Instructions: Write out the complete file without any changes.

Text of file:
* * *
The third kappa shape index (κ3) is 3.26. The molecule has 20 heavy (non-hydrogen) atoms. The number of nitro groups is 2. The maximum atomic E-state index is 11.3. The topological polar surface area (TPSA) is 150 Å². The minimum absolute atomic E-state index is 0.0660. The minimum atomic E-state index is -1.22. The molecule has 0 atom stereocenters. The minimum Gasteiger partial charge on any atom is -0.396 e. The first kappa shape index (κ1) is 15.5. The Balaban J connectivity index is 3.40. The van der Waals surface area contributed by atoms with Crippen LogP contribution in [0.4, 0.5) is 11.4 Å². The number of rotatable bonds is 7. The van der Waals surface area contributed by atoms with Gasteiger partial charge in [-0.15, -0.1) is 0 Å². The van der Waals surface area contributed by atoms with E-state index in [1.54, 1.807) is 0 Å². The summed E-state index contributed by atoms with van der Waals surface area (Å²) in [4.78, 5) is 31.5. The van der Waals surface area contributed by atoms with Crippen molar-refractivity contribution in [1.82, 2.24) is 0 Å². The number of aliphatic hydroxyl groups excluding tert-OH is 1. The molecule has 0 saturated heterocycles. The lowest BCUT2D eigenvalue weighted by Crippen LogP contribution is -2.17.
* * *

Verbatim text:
The third kappa shape index (κ3) is 3.26. The molecule has 20 heavy (non-hydrogen) atoms. The number of nitro groups is 2. The maximum atomic E-state index is 11.3. The topological polar surface area (TPSA) is 150 Å². The minimum absolute atomic E-state index is 0.0660. The minimum atomic E-state index is -1.22. The molecule has 0 atom stereocenters. The minimum Gasteiger partial charge on any atom is -0.396 e. The first kappa shape index (κ1) is 15.5. The Balaban J connectivity index is 3.40. The van der Waals surface area contributed by atoms with Crippen LogP contribution in [0.4, 0.5) is 11.4 Å². The number of rotatable bonds is 7. The van der Waals surface area contributed by atoms with Gasteiger partial charge in [-0.15, -0.1) is 0 Å². The van der Waals surface area contributed by atoms with E-state index in [1.54, 1.807) is 0 Å². The summed E-state index contributed by atoms with van der Waals surface area (Å²) in [4.78, 5) is 31.5. The van der Waals surface area contributed by atoms with Crippen molar-refractivity contribution in [1.82, 2.24) is 0 Å². The number of aliphatic hydroxyl groups excluding tert-OH is 1. The molecule has 0 saturated heterocycles. The lowest BCUT2D eigenvalue weighted by Crippen LogP contribution is -2.17.